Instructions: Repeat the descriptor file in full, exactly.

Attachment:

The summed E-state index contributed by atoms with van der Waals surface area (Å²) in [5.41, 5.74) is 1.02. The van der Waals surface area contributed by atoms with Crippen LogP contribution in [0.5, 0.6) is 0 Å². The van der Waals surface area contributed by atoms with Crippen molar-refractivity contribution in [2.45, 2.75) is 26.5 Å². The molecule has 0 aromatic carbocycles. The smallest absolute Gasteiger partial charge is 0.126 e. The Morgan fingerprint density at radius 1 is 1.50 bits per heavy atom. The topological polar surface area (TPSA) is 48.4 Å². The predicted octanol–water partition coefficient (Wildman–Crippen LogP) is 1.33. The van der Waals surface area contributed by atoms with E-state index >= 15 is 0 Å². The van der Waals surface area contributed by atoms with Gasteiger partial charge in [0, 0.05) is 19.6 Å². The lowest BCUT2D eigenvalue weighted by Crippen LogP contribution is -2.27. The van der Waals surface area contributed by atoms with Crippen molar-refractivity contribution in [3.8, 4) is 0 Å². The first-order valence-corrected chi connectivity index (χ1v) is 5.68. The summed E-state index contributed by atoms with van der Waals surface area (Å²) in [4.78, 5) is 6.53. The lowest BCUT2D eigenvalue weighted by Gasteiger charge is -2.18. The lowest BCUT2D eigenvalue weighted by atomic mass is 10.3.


The summed E-state index contributed by atoms with van der Waals surface area (Å²) in [5.41, 5.74) is 1.02. The van der Waals surface area contributed by atoms with Crippen LogP contribution in [0.5, 0.6) is 0 Å². The van der Waals surface area contributed by atoms with Crippen molar-refractivity contribution in [2.45, 2.75) is 26.5 Å². The molecule has 0 aromatic carbocycles. The smallest absolute Gasteiger partial charge is 0.126 e. The Morgan fingerprint density at radius 1 is 1.50 bits per heavy atom. The topological polar surface area (TPSA) is 48.4 Å². The predicted octanol–water partition coefficient (Wildman–Crippen LogP) is 1.33. The van der Waals surface area contributed by atoms with E-state index >= 15 is 0 Å². The van der Waals surface area contributed by atoms with Gasteiger partial charge in [0, 0.05) is 19.6 Å². The lowest BCUT2D eigenvalue weighted by Crippen LogP contribution is -2.27. The van der Waals surface area contributed by atoms with Crippen molar-refractivity contribution in [3.8, 4) is 0 Å². The first-order valence-corrected chi connectivity index (χ1v) is 5.68. The summed E-state index contributed by atoms with van der Waals surface area (Å²) in [4.78, 5) is 6.53. The lowest BCUT2D eigenvalue weighted by Gasteiger charge is -2.18. The lowest BCUT2D eigenvalue weighted by atomic mass is 10.3.